Lets say there is a semi-rigid container (made of plastic, say). It is filled 90% full of water and put in a freezer standing upright. The top of the container is open. When the water freezes, my understanding is that it expands roughly uniformly in all directions: https://www.reddit.com/r/askscience/comments/278z5x/when_water_freezes_does_it_expand_uniformly_in/ So my question is: will the ice stop expanding uniformly once it reaches the walls of the container? Will it only expand along one axis once it reaches these walls?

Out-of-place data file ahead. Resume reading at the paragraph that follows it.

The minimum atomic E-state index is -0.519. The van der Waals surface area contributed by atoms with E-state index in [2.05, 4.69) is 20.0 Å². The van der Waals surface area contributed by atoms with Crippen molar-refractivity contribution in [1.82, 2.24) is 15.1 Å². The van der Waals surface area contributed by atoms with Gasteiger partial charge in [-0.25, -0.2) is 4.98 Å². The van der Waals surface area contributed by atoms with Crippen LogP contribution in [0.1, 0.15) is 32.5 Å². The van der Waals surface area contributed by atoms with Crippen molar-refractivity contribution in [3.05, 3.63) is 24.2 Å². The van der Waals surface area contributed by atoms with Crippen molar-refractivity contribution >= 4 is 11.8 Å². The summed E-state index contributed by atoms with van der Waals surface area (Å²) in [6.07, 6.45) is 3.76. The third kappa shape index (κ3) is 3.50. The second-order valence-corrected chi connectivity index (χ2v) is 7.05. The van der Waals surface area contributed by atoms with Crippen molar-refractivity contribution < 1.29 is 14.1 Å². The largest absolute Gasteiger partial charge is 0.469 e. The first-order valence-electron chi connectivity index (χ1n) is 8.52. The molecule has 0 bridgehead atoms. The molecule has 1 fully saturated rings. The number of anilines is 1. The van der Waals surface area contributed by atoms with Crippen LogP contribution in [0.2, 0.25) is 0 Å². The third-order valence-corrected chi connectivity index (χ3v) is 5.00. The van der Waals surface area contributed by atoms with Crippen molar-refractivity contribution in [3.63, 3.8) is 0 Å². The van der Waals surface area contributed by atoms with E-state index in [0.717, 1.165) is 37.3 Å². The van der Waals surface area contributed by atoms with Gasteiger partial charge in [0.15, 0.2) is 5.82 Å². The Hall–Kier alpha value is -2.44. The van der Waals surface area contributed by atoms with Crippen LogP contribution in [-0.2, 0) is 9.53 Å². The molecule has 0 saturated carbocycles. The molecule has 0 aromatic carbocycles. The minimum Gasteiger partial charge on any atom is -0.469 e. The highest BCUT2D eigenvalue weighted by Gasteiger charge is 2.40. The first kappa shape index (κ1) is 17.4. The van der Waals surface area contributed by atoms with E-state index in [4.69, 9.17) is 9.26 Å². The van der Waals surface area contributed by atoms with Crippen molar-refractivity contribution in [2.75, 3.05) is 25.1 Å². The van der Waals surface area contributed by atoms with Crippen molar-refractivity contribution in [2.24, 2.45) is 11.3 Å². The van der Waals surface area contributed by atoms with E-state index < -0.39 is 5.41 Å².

I also know that water freezes from top to bottom due to density changes upon freezing: Why does water freeze from top to bottom So, I imagine the water will freeze at the top of the water line, and then the block of ice will be pushed upwards in the container as it continues to freeze. Is this true? Will the side walls experience no pressure unless the container is closed? Or will the container still bulge at the sides? If it does bulge, then what causes the ice to continue to expand towards the side walls?